In sum, several of the claims in this action require the application of the law of Ontario, Canada, while others require application of the law of Arizona. Forum familiarity with governing law does not favor either party strongly.

 

2. Interest in having localized controversies tried locally

Both Arizona and Canada have an interest in this litigation. All of the investors in Plaintiff were initially in Canada, though Plaintiff avers that they now live in several locations, including Great Britain and ten states in the U.S.A. As Defendants argue, Canada has an interest in redress of financial losses of its citizens. However, Plaintiff's real estate is all located in Arizona and California. The state of Arizona has an interest in actions pertaining to Arizona real estate.

The majority of the purported misconduct also occurred in Arizona. As confirmed by the action of the Arizona Attorney General's office, the state of Arizona has an interest in addressing wrongdoing that occurs in the state. As Plaintiff points out, a district court in New York stated that "[i]t would be incongruous" to grant a motion to dismiss on ground of forum non conveniens while a related criminal action proceeded in the district. In re Livent, Inc. Securities Litig., 78 F. Supp. 2d 194, 212 (S.D.N.Y.1999).

In addition, as stated previously, Losch and Litwin stated in their motion for dismissal in the action in British Columbia mentioned above that, other than the fact that many of Plaintiff's unitholders reside in British Columbia, "[t]here is no other significant connection between the trust[, i.e., Plaintiff,] and th[e British Columbia] jurisdiction." (Motion, Exh. 2 to Plaintiff's Response). This statement reduced the legitimacy of Defendants' assertions about the primacy of the Canadian interests. The balance of the community interests favors an Arizona forum.

 

C. Conclusion on Balance of Public/Private Factors

The balance of public and private factors favors keeping this action in Arizona because most of the alleged misconduct at issue occurred in Arizona and the bulk of the relevant witnesses and documents are located in Arizona. The choice of law provision requiring that Canadian law be applied to the breach of contract claims, and to the other claims to the extent they require interpretation of the three agreements, is a factor weighing against an Arizona forum, but many other claims require application of Arizona law. Moreover, choice of law is merely one factor that is, alone, not conclusive. The parties' relationship during the alleged incidents was centered in Arizona. Along with location of witnesses and documents, these factors tip the balance in favor of an Arizona forum.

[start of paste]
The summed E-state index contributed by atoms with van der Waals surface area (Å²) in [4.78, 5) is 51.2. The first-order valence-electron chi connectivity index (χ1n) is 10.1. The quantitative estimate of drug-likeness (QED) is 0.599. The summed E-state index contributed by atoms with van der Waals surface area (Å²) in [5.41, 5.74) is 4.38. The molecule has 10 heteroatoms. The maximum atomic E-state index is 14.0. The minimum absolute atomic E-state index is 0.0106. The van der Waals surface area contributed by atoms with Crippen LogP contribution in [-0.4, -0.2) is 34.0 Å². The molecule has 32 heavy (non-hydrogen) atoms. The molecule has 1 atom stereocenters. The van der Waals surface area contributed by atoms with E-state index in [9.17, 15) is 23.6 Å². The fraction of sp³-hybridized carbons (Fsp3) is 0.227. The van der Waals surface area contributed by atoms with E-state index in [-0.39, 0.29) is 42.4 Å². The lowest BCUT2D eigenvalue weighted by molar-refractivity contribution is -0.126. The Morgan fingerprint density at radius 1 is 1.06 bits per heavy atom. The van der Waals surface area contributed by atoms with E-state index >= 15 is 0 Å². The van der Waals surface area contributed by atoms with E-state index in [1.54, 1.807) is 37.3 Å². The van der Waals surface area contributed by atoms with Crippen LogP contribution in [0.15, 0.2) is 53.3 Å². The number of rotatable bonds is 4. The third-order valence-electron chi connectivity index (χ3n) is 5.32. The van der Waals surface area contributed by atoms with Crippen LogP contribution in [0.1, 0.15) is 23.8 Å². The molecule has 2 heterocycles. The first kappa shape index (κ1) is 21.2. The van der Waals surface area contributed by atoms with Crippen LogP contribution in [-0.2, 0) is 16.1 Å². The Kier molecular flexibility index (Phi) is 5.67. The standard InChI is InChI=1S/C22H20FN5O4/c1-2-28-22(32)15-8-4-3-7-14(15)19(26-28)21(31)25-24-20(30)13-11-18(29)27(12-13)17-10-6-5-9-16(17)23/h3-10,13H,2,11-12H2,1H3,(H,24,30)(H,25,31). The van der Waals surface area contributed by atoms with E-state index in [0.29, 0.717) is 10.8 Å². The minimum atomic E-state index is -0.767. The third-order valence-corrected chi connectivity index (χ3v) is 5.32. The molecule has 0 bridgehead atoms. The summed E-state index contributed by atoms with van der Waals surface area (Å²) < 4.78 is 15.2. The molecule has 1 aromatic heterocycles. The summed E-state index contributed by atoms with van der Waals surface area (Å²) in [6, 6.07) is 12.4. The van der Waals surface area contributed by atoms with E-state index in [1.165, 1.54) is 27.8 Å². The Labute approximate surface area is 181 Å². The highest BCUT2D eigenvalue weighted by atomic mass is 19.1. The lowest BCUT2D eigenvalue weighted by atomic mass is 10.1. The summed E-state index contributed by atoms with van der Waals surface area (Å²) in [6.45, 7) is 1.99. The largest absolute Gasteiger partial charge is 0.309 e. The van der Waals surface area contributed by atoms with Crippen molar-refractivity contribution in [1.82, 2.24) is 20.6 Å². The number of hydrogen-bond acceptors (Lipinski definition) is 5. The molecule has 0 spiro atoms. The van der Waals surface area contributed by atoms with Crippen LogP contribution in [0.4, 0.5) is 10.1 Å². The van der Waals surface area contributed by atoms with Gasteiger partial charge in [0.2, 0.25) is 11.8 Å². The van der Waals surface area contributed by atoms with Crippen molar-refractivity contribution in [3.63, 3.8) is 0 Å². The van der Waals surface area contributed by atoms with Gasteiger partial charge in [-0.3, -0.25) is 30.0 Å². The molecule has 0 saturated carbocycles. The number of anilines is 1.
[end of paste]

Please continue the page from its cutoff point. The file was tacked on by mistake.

*1162 Motion to Dismiss RICO Claims

Defendant argues that the RICO claims should be dismissed because the choice of law provisions in the three agreements govern all of the claims, and thus the United States and Arizona state RICO statutes cannot be applied. Defendant argues that the RICO claims "center around" and "arise out of" the three agreements and "would require interpreting those agreements and the Canadian law governing them." (Def.'s Mot. at 3).

In the federal RICO claim, Plaintiff alleges:

 
Defendants, through a pattern of conduct, used the United States mail and wires to defraud [Plaintiff] and divert money belonging to [Plaintiff] to defendants' other financial ventures. Specifically, by mail, facsimile, and phone, defendants falsely represented that [Plaintiff] owed them reimbursements under the Original Agreements and omitted facts that would have revealed the improper nature of the "allocated cost recoveries," the unauthorized Loan, the unauthorized alteration of [Plaintiff's] fundamental structure, and the unauthorized New Agreements.

(Compl. at ¶ 189). Similarly, in the Arizona state RICO claim, Plaintiff alleges:

 
[D]efendants, pursuant to a common scheme, knowingly diverted, converted, and stole [Plaintiff's] funds. Defendants further engaged in "a scheme or artifice to defraud" ... Specifically, defendants represented that [Plaintiff] owed them reimbursements under the Original Agreements, and omitted facts that would have revealed the improper nature of the "allocated cost recoveries" the unauthorized Loan, the unauthorized alteration of [Plaintiff's] fundamental structure, and the unauthorized New Agreements.

(Compl. at ¶ 194). The RICO claims, like the tort claims discussed above, are based in part on the same conduct underlying the breach of contract claims purported requests for reimbursements not authorized by the three agreements. However, the RICO claims, like the tort claims, are also based on additional conduct separate and apart from breach of the three agreements omissions that would have revealed the improper nature of the unauthorized loan, the unauthorized alteration of [Plaintiff's] fundamental structure, and the unauthorized new agreements. Because the conduct alleged, as a whole, is far broader than that alleged in the breach of contract claims, the RICO claims, like the tort claims discussed above, are not within the narrow scope of the choice of law provisions in the contracts. Because the law of the United States and Arizona applies, the claims need not be dismissed.